In The Birth of Tragedy, Friedrich Nietzsche argues that, through his protégé Euripides, Socrates had injected into Greek tragedy the seed of questioning doubt that brought an end to the religious animus of drama, the fire that fueled its creation and sustained it. Thus, cold reason killed tragedy. Although he would later modify this view, it remains a powerful and influential polemic in the history of aesthetics.
What can philosophy wrench from the ancient Greek tragedy (BCE 451)? A party, for one! Mark, Wes, and Dylan are rejoined by drama guy John Castro, who played Haimon in our performance.
End song: “Woe Is Me,” live 2002 on WORT by Madison Lint.
We’ll be discussing the famous Greek tragedy, and also performing a version of it with Lucy Lawless and Paul Provenza. What can such a work teach philosophy about ethics and the human condition?
PEL Citizens can now download the Not School Theater group’s discussion (which Mark showed up for most of), well in advance of the PEL episode on this topic. What philosophical insights lurk in Sophocles’s drama?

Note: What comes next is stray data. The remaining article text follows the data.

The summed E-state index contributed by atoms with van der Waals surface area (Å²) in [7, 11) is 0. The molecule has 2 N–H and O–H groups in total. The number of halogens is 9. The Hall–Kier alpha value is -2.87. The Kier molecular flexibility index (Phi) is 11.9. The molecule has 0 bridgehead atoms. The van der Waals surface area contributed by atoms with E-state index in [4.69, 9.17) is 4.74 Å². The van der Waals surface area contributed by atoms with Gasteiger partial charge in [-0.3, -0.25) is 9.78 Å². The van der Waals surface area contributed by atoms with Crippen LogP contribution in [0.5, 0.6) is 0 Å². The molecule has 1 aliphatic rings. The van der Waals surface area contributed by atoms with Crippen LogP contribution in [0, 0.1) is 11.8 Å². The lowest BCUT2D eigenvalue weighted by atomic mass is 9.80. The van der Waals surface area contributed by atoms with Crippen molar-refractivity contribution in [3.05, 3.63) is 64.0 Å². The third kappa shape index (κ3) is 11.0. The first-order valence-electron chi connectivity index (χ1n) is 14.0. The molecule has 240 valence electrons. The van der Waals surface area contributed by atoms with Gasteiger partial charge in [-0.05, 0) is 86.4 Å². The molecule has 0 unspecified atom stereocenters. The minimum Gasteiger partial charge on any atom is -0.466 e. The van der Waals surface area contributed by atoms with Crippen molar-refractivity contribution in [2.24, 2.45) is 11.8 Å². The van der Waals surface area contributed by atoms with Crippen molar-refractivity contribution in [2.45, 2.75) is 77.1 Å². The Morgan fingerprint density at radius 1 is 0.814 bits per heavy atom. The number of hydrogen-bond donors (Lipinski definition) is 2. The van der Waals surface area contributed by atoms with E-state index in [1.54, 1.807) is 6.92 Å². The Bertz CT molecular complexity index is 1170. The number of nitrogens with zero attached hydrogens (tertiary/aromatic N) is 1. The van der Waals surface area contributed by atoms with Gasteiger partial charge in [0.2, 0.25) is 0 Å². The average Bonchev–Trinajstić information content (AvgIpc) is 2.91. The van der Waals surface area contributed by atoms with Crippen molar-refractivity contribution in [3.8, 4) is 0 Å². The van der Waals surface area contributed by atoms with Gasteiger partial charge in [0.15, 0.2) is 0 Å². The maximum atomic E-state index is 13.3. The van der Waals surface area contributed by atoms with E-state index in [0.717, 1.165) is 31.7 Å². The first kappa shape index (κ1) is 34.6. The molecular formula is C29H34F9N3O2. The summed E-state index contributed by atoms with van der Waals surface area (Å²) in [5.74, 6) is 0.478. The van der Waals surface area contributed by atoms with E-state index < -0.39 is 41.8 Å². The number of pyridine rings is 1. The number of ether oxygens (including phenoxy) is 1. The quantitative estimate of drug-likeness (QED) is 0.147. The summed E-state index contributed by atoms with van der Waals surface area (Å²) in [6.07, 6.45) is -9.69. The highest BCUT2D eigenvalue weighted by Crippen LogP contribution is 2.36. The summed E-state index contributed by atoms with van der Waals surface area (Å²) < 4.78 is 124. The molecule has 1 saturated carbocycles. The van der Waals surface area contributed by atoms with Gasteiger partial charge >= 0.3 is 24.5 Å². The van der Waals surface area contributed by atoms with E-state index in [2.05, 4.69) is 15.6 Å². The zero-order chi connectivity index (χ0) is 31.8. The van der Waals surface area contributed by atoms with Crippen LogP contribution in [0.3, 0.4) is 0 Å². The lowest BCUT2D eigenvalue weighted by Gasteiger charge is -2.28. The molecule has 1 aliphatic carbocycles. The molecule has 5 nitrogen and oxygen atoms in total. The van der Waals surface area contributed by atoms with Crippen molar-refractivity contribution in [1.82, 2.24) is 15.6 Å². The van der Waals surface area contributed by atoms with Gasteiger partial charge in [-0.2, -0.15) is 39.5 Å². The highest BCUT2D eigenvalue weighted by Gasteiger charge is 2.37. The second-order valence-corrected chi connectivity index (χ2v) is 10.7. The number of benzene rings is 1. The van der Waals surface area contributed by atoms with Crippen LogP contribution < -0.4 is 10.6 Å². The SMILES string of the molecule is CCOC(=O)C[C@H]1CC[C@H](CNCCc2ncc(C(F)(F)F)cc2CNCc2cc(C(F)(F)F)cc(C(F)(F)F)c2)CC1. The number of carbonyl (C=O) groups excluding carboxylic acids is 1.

Nearly a year prior to our coverage of the play, the theater group attempts to divulge its philosophical riches. Featuring Daniel Cole, Philip Cherny, Carlos Franke, Mark Linsenmayer, and Michael Rissman. Recorded June 29, 2014.
Summer has arrived, and in case you can’t decide whether to take Kant’s Critique of Pure Reason or Franz Kafka’s The Trial to the beach with you, let me help: take them both and be prepared for Not School in June. Thinking of taking summer classes? Think better of it. That’s expensive, and for a measly $5 a month you can Continue Reading …